Thrash masters

The cathartic saga of Random Acts of Violence
By WILL SPITZ  |  April 4, 2006

METAL-HEADED: "Originally we were going for a more precise punk sound," explains Random Acts of Violence guitarist Andrew Schnitzer.“You know it’s a good riff when you shake your head at the other guitar player,” says Random Acts of Violence guitarist Matt Hooker when I sit down with him, guitarist/vocalist Andrew Schnitzer, and drummer Phil Dubois-Coyne to talk over whiskey, beers, and cigarettes in “the saloon” — the second floor of the barn that lies adjacent to Hooker’s Quincy home. Hooker is explaining the one-upmanship that he and Schnitzer thrive on when writing songs together, but he could have been describing the sort of stupefied, I-can’t believe-they-just-did-that feeling that pervaded the Middle East upstairs a week ago Thursday at the CD-release party for the band’s new Cathartes Aura EP (Pino Bros. Ink) as the near-capacity crowd tried to comprehend what it was hearing and seeing: four guys playing their instruments with such ferocity and technical proficiency that it was almost too much to take. (They’ll be back at the Middle East upstairs this Saturday, April 8, to compete in the Rumble.)

At first glance, RAOV are a typical ’80s-style thrash band, trafficking in breakneck guitar solos and double-bass drum beats of the shake-your-head-in-awe variety. But a closer listen reveals subtleties — an unconventional guitar harmony here, a rhythmic curveball there — that set them apart from your average metal band. “Originally, you’d play as fast as you could and as crazy as you could because it hadn’t been done before and the novelty of it was impressive in itself,” explains Dubois-Coyne, describing the early thrash MO. “But after it’s been done and people try to regurgitate that same sort of thing, it just gets kind of old.” Although RAOV aren’t “reinventing any kind of wheel,” as Hooker puts it (shades of Iron Maiden, Exodus, and early Metallica can be heard throughout their music), they do bring a formal ingenuity and a fresh approach to the genre.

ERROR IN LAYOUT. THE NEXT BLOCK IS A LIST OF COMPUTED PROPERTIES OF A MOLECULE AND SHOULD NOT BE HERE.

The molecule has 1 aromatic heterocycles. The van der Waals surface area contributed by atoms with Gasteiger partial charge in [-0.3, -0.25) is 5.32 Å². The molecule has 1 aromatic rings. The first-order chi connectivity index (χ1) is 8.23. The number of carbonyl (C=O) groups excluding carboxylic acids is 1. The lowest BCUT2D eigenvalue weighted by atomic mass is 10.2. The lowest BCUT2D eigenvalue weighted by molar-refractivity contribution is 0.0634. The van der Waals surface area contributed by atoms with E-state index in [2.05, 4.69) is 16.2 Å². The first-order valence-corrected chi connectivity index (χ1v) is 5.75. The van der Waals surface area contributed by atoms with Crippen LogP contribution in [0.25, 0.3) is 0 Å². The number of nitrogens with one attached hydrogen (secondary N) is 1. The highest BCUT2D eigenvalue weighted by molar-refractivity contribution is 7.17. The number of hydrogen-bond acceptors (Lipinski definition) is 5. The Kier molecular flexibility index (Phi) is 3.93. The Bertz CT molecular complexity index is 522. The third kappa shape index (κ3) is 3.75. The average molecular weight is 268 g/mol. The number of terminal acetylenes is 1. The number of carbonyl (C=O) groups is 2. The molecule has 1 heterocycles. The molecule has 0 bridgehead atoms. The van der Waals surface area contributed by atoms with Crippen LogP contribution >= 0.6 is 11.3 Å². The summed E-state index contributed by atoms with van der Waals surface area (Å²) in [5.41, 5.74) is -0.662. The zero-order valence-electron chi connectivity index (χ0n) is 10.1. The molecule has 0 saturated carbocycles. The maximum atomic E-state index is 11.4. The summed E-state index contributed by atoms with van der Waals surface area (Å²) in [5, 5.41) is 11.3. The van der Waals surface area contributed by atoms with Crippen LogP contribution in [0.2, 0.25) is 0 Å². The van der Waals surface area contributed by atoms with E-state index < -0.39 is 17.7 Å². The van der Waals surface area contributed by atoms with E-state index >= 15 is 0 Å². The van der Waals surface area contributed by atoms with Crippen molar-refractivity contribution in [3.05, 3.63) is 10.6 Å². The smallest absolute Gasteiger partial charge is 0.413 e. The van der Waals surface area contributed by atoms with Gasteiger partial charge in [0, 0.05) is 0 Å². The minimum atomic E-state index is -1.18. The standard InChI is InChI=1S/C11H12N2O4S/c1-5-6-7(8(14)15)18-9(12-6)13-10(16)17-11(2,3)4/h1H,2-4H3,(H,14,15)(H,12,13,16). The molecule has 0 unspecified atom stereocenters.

Schnitzer formed Random Acts of Violence in 1998 with bassist Jeremy Levenson and drummer Chris Lawler in the southern ’burbs of Boston. This incarnation of the band, which leaned more toward the hardcore/punk side of the thrash spectrum, was short-lived. Levenson and Lawler quit not along after RAOV released a split CD with a band called ADD, who broke up around the same time. Schnitzer eventually hooked up with ADD’s rhythm section, bassist James Delahanty and drummer Chris Guy, forming RAOV Version 2.0.

The trio were looking for a second guitar player in late 1999 when their friend Jon Hills suggested they talk to his roommate Matt Hooker. The two guitarists bonded over bands like Hate Plow, Iron Maiden, and Slayer, and Schnitzer invited Hooker to audition. Hooker quickly learned the four songs on the split CD note for note, and whenever a guitar solo came up at the audition, he took it and ran.

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